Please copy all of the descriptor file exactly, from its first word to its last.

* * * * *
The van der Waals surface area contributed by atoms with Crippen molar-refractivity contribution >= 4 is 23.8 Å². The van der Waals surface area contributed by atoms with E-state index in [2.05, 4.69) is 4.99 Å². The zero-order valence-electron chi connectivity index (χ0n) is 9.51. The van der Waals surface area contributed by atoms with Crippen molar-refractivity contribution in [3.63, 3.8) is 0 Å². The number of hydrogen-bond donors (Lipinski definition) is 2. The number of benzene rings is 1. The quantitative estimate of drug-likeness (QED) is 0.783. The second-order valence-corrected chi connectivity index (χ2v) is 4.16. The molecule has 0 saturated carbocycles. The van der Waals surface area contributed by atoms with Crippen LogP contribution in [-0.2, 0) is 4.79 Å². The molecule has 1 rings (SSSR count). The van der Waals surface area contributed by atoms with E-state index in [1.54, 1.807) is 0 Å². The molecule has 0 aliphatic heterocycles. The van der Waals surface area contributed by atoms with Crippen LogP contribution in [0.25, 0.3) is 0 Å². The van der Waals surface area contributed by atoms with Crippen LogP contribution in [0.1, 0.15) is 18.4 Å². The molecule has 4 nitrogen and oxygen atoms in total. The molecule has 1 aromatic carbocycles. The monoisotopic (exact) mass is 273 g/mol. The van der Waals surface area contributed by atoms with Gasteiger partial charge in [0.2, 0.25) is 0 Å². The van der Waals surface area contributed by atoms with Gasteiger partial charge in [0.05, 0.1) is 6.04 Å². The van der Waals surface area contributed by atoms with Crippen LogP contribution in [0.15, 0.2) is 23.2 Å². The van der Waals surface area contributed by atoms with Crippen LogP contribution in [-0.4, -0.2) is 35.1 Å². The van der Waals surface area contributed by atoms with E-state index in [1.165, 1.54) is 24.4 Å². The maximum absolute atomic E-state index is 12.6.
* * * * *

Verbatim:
The van der Waals surface area contributed by atoms with Crippen molar-refractivity contribution >= 4 is 23.8 Å². The van der Waals surface area contributed by atoms with E-state index in [2.05, 4.69) is 4.99 Å². The zero-order valence-electron chi connectivity index (χ0n) is 9.51. The van der Waals surface area contributed by atoms with Crippen molar-refractivity contribution in [3.63, 3.8) is 0 Å². The number of hydrogen-bond donors (Lipinski definition) is 2. The number of benzene rings is 1. The quantitative estimate of drug-likeness (QED) is 0.783. The second-order valence-corrected chi connectivity index (χ2v) is 4.16. The molecule has 0 saturated carbocycles. The van der Waals surface area contributed by atoms with Crippen LogP contribution in [-0.2, 0) is 4.79 Å². The molecule has 1 rings (SSSR count). The van der Waals surface area contributed by atoms with E-state index in [1.54, 1.807) is 0 Å². The molecule has 0 aliphatic heterocycles. The van der Waals surface area contributed by atoms with Crippen LogP contribution in [0.25, 0.3) is 0 Å². The van der Waals surface area contributed by atoms with Crippen LogP contribution in [0.1, 0.15) is 18.4 Å². The molecule has 4 nitrogen and oxygen atoms in total. The molecule has 1 aromatic carbocycles. The monoisotopic (exact) mass is 273 g/mol. The van der Waals surface area contributed by atoms with Gasteiger partial charge in [0.2, 0.25) is 0 Å². The van der Waals surface area contributed by atoms with Gasteiger partial charge in [0.05, 0.1) is 6.04 Å². The van der Waals surface area contributed by atoms with Crippen LogP contribution in [0.15, 0.2) is 23.2 Å². The van der Waals surface area contributed by atoms with Crippen LogP contribution in [-0.4, -0.2) is 35.1 Å². The van der Waals surface area contributed by atoms with E-state index in [1.165, 1.54) is 24.4 Å². The maximum absolute atomic E-state index is 12.6.